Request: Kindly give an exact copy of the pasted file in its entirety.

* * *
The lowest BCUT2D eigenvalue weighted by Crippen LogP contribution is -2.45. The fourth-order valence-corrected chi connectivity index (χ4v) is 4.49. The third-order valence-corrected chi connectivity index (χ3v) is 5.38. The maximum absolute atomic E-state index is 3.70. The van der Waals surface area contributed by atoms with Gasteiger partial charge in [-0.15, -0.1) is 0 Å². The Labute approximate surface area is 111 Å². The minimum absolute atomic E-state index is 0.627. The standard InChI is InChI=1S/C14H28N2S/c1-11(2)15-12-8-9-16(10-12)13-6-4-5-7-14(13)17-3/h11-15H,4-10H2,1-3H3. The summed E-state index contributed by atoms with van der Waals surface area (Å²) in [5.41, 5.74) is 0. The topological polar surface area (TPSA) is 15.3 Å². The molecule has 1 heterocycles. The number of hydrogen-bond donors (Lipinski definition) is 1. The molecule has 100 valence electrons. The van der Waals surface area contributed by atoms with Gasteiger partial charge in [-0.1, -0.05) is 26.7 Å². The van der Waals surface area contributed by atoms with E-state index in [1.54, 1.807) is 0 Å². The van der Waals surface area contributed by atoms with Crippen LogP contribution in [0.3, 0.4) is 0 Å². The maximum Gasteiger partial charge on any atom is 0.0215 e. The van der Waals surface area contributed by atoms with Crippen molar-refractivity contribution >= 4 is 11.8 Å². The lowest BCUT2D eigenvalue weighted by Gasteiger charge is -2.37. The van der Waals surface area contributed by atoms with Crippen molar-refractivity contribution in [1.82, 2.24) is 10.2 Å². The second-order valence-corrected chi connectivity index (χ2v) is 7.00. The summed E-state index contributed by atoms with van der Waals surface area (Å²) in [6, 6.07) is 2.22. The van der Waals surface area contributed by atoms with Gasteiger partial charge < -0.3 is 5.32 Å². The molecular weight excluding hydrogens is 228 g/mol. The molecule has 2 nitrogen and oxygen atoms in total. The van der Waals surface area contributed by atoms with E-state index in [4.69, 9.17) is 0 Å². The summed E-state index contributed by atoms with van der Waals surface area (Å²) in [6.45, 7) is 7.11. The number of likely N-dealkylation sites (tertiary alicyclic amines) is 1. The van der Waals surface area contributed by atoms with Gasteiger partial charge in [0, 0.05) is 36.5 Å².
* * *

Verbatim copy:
The lowest BCUT2D eigenvalue weighted by Crippen LogP contribution is -2.45. The fourth-order valence-corrected chi connectivity index (χ4v) is 4.49. The third-order valence-corrected chi connectivity index (χ3v) is 5.38. The maximum absolute atomic E-state index is 3.70. The van der Waals surface area contributed by atoms with Gasteiger partial charge in [-0.15, -0.1) is 0 Å². The Labute approximate surface area is 111 Å². The minimum absolute atomic E-state index is 0.627. The standard InChI is InChI=1S/C14H28N2S/c1-11(2)15-12-8-9-16(10-12)13-6-4-5-7-14(13)17-3/h11-15H,4-10H2,1-3H3. The summed E-state index contributed by atoms with van der Waals surface area (Å²) in [5.41, 5.74) is 0. The topological polar surface area (TPSA) is 15.3 Å². The molecule has 1 heterocycles. The number of hydrogen-bond donors (Lipinski definition) is 1. The molecule has 100 valence electrons. The van der Waals surface area contributed by atoms with Gasteiger partial charge in [-0.1, -0.05) is 26.7 Å². The van der Waals surface area contributed by atoms with E-state index in [1.54, 1.807) is 0 Å². The van der Waals surface area contributed by atoms with Crippen LogP contribution in [0.3, 0.4) is 0 Å². The maximum Gasteiger partial charge on any atom is 0.0215 e. The van der Waals surface area contributed by atoms with Crippen molar-refractivity contribution >= 4 is 11.8 Å². The lowest BCUT2D eigenvalue weighted by Gasteiger charge is -2.37. The van der Waals surface area contributed by atoms with Crippen molar-refractivity contribution in [1.82, 2.24) is 10.2 Å². The second-order valence-corrected chi connectivity index (χ2v) is 7.00. The summed E-state index contributed by atoms with van der Waals surface area (Å²) in [6, 6.07) is 2.22. The van der Waals surface area contributed by atoms with Gasteiger partial charge < -0.3 is 5.32 Å². The molecular weight excluding hydrogens is 228 g/mol. The molecule has 2 nitrogen and oxygen atoms in total. The van der Waals surface area contributed by atoms with E-state index in [4.69, 9.17) is 0 Å². The summed E-state index contributed by atoms with van der Waals surface area (Å²) in [6.45, 7) is 7.11. The number of likely N-dealkylation sites (tertiary alicyclic amines) is 1. The van der Waals surface area contributed by atoms with Gasteiger partial charge in [0, 0.05) is 36.5 Å².